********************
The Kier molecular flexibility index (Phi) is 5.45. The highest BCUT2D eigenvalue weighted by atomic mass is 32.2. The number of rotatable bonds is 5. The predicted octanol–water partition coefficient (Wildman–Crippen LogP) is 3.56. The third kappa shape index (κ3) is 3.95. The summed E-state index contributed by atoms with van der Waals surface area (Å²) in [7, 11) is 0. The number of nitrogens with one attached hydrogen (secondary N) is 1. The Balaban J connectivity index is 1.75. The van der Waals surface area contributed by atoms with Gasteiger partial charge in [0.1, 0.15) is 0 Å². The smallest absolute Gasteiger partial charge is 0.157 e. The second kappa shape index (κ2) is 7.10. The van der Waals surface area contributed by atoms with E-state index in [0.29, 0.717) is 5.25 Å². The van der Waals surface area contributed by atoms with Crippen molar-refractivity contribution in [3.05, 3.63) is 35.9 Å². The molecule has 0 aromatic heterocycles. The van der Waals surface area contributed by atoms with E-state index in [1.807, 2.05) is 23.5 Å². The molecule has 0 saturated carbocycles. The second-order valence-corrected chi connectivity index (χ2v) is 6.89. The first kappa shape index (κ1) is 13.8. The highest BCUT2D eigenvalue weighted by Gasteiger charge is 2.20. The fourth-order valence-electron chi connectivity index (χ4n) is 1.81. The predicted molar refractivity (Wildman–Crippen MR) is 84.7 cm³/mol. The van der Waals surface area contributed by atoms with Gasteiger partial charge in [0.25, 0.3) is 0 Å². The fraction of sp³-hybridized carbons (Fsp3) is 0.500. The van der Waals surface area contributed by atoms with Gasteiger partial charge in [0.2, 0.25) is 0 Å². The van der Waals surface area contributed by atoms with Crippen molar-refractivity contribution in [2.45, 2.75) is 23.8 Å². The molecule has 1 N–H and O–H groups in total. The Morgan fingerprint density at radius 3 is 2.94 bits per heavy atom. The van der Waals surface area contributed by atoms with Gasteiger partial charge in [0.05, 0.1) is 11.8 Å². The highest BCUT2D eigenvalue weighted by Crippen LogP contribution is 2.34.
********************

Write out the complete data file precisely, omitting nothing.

The Kier molecular flexibility index (Phi) is 5.45. The highest BCUT2D eigenvalue weighted by atomic mass is 32.2. The number of rotatable bonds is 5. The predicted octanol–water partition coefficient (Wildman–Crippen LogP) is 3.56. The third kappa shape index (κ3) is 3.95. The summed E-state index contributed by atoms with van der Waals surface area (Å²) in [7, 11) is 0. The number of nitrogens with one attached hydrogen (secondary N) is 1. The Balaban J connectivity index is 1.75. The van der Waals surface area contributed by atoms with Gasteiger partial charge in [0.1, 0.15) is 0 Å². The smallest absolute Gasteiger partial charge is 0.157 e. The second kappa shape index (κ2) is 7.10. The van der Waals surface area contributed by atoms with E-state index in [0.29, 0.717) is 5.25 Å². The van der Waals surface area contributed by atoms with Crippen molar-refractivity contribution in [3.05, 3.63) is 35.9 Å². The molecule has 0 aromatic heterocycles. The van der Waals surface area contributed by atoms with E-state index in [1.807, 2.05) is 23.5 Å². The molecule has 0 saturated carbocycles. The second-order valence-corrected chi connectivity index (χ2v) is 6.89. The first kappa shape index (κ1) is 13.8. The highest BCUT2D eigenvalue weighted by Gasteiger charge is 2.20. The fourth-order valence-electron chi connectivity index (χ4n) is 1.81. The predicted molar refractivity (Wildman–Crippen MR) is 84.7 cm³/mol. The van der Waals surface area contributed by atoms with Gasteiger partial charge in [0.25, 0.3) is 0 Å². The fraction of sp³-hybridized carbons (Fsp3) is 0.500. The van der Waals surface area contributed by atoms with Gasteiger partial charge in [0.2, 0.25) is 0 Å². The van der Waals surface area contributed by atoms with Crippen molar-refractivity contribution in [2.45, 2.75) is 23.8 Å². The molecule has 1 N–H and O–H groups in total. The Morgan fingerprint density at radius 3 is 2.94 bits per heavy atom. The van der Waals surface area contributed by atoms with Gasteiger partial charge in [0.05, 0.1) is 11.8 Å². The highest BCUT2D eigenvalue weighted by Crippen LogP contribution is 2.34.